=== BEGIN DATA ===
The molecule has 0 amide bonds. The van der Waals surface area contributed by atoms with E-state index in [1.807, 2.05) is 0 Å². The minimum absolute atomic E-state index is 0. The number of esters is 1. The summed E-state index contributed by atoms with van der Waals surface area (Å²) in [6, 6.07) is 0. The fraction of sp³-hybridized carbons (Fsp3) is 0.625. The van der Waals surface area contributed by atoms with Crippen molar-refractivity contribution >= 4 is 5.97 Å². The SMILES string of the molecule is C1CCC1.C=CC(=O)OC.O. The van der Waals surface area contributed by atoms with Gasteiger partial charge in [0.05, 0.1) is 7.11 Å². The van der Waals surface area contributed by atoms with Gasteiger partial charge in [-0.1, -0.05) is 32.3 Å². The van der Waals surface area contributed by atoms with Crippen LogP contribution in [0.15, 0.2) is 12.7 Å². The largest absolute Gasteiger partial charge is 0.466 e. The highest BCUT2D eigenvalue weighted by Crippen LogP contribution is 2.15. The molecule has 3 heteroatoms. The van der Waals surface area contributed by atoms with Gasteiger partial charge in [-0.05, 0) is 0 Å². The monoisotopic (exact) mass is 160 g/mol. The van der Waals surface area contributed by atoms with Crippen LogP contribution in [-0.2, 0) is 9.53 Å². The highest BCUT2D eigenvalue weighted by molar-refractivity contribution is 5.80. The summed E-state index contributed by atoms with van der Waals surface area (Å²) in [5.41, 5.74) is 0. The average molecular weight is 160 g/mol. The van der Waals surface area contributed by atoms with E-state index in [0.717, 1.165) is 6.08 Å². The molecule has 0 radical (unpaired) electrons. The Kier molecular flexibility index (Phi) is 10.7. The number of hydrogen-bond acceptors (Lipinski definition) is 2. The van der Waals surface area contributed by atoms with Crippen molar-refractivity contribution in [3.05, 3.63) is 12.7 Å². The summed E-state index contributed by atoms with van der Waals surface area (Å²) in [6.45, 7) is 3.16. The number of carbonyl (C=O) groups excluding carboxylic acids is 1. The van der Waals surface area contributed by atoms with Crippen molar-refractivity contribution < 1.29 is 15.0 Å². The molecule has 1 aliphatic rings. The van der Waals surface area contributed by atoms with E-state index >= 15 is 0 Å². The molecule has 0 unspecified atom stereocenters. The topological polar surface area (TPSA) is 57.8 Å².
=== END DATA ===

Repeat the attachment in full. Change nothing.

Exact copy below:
The molecule has 0 amide bonds. The van der Waals surface area contributed by atoms with E-state index in [1.807, 2.05) is 0 Å². The minimum absolute atomic E-state index is 0. The number of esters is 1. The summed E-state index contributed by atoms with van der Waals surface area (Å²) in [6, 6.07) is 0. The fraction of sp³-hybridized carbons (Fsp3) is 0.625. The van der Waals surface area contributed by atoms with Crippen molar-refractivity contribution >= 4 is 5.97 Å². The SMILES string of the molecule is C1CCC1.C=CC(=O)OC.O. The van der Waals surface area contributed by atoms with Gasteiger partial charge in [0.05, 0.1) is 7.11 Å². The van der Waals surface area contributed by atoms with Gasteiger partial charge in [-0.1, -0.05) is 32.3 Å². The van der Waals surface area contributed by atoms with Crippen LogP contribution in [0.15, 0.2) is 12.7 Å². The largest absolute Gasteiger partial charge is 0.466 e. The highest BCUT2D eigenvalue weighted by Crippen LogP contribution is 2.15. The molecule has 3 heteroatoms. The van der Waals surface area contributed by atoms with Gasteiger partial charge in [-0.05, 0) is 0 Å². The monoisotopic (exact) mass is 160 g/mol. The van der Waals surface area contributed by atoms with Crippen LogP contribution in [-0.2, 0) is 9.53 Å². The highest BCUT2D eigenvalue weighted by molar-refractivity contribution is 5.80. The summed E-state index contributed by atoms with van der Waals surface area (Å²) in [5.41, 5.74) is 0. The average molecular weight is 160 g/mol. The van der Waals surface area contributed by atoms with E-state index in [0.717, 1.165) is 6.08 Å². The molecule has 0 radical (unpaired) electrons. The Kier molecular flexibility index (Phi) is 10.7. The number of hydrogen-bond acceptors (Lipinski definition) is 2. The van der Waals surface area contributed by atoms with Crippen molar-refractivity contribution in [3.05, 3.63) is 12.7 Å². The summed E-state index contributed by atoms with van der Waals surface area (Å²) in [6.45, 7) is 3.16. The number of carbonyl (C=O) groups excluding carboxylic acids is 1. The van der Waals surface area contributed by atoms with Crippen molar-refractivity contribution < 1.29 is 15.0 Å². The molecule has 1 aliphatic rings. The van der Waals surface area contributed by atoms with E-state index >= 15 is 0 Å². The molecule has 0 unspecified atom stereocenters. The topological polar surface area (TPSA) is 57.8 Å².